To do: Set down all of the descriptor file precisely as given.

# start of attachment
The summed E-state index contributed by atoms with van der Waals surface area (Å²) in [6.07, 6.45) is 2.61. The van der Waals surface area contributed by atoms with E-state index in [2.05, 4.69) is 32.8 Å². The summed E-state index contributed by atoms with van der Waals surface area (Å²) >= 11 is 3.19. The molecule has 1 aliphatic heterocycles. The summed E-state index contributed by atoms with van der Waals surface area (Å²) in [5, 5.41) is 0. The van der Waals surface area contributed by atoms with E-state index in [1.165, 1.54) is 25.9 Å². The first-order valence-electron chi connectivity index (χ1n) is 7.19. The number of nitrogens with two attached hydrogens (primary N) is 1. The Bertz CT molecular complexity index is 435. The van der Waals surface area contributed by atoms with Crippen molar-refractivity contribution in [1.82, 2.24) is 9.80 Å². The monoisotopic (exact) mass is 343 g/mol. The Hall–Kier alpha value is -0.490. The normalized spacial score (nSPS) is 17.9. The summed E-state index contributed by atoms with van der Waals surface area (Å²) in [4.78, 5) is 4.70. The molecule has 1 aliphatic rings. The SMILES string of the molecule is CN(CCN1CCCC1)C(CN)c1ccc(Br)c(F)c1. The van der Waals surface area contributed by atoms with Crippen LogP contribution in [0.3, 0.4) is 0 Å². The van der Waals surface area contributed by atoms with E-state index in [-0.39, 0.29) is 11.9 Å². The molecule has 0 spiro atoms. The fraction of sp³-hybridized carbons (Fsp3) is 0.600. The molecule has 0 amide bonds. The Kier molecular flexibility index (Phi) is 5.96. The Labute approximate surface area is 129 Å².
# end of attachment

The summed E-state index contributed by atoms with van der Waals surface area (Å²) in [6.07, 6.45) is 2.61. The van der Waals surface area contributed by atoms with E-state index in [2.05, 4.69) is 32.8 Å². The summed E-state index contributed by atoms with van der Waals surface area (Å²) >= 11 is 3.19. The molecule has 1 aliphatic heterocycles. The summed E-state index contributed by atoms with van der Waals surface area (Å²) in [5, 5.41) is 0. The van der Waals surface area contributed by atoms with E-state index in [1.165, 1.54) is 25.9 Å². The first-order valence-electron chi connectivity index (χ1n) is 7.19. The number of nitrogens with two attached hydrogens (primary N) is 1. The Bertz CT molecular complexity index is 435. The van der Waals surface area contributed by atoms with Crippen molar-refractivity contribution in [1.82, 2.24) is 9.80 Å². The monoisotopic (exact) mass is 343 g/mol. The Hall–Kier alpha value is -0.490. The normalized spacial score (nSPS) is 17.9. The summed E-state index contributed by atoms with van der Waals surface area (Å²) in [4.78, 5) is 4.70. The molecule has 1 aliphatic rings. The SMILES string of the molecule is CN(CCN1CCCC1)C(CN)c1ccc(Br)c(F)c1. The van der Waals surface area contributed by atoms with Crippen LogP contribution in [0.3, 0.4) is 0 Å². The van der Waals surface area contributed by atoms with E-state index in [-0.39, 0.29) is 11.9 Å². The molecule has 0 spiro atoms. The fraction of sp³-hybridized carbons (Fsp3) is 0.600. The molecule has 0 amide bonds. The Kier molecular flexibility index (Phi) is 5.96. The Labute approximate surface area is 129 Å².